Lipoid pneumonia in patients after laryngectomy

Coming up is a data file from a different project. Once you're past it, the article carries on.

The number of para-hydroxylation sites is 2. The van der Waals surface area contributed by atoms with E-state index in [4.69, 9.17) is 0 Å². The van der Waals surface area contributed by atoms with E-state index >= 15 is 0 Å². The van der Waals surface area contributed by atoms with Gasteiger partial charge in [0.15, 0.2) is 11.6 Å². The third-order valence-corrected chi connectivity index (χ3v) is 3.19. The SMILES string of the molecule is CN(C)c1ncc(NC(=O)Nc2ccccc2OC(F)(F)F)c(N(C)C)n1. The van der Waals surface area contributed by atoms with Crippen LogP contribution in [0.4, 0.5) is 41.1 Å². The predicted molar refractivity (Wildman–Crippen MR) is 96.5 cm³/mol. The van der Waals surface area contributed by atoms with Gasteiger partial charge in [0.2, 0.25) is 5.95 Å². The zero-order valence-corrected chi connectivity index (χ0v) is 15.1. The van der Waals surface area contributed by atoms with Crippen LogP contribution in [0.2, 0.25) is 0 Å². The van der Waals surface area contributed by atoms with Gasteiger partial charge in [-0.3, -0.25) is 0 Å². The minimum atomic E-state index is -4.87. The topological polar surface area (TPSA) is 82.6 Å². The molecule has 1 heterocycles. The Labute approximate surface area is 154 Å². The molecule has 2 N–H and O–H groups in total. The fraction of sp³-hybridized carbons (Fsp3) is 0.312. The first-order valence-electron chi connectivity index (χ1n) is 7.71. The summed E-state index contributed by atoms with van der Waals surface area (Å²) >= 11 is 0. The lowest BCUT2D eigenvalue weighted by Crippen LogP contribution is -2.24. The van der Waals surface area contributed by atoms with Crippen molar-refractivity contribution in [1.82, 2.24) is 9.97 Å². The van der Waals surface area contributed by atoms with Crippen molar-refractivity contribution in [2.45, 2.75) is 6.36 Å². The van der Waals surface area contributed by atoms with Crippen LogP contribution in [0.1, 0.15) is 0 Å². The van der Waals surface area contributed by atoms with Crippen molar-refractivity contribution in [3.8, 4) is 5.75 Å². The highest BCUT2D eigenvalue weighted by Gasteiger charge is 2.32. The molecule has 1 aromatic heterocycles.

Three patients with exogenous lipoid pneumonia are presented. All of them had laryngectomy because of the cancer of larynx. In a period of time ranging from a few months up to a few years after the operation they started to have dyspnoea, cough, sometimes hemoptysis and slightly elevated temperature. The chest X-ray revealed massive opacities in the lower zones of both lungs suggesting lung cancer or metastases of the laryngeal cancer. HRCT showed ground glass lesions. Histological examination of the lungs detected accumulation of multiple macrophages with vacuolated foamy cytoplasms in the alveoli. Neoplastic disease was excluded. Additional data from the patients history revealed that all of them were inhaling or administering mineral oil-containing products through the tracheostomy. Exogenous lipoid pneumonia was diagnosed. Patients were asked to stop inhalations with the mineral oil.
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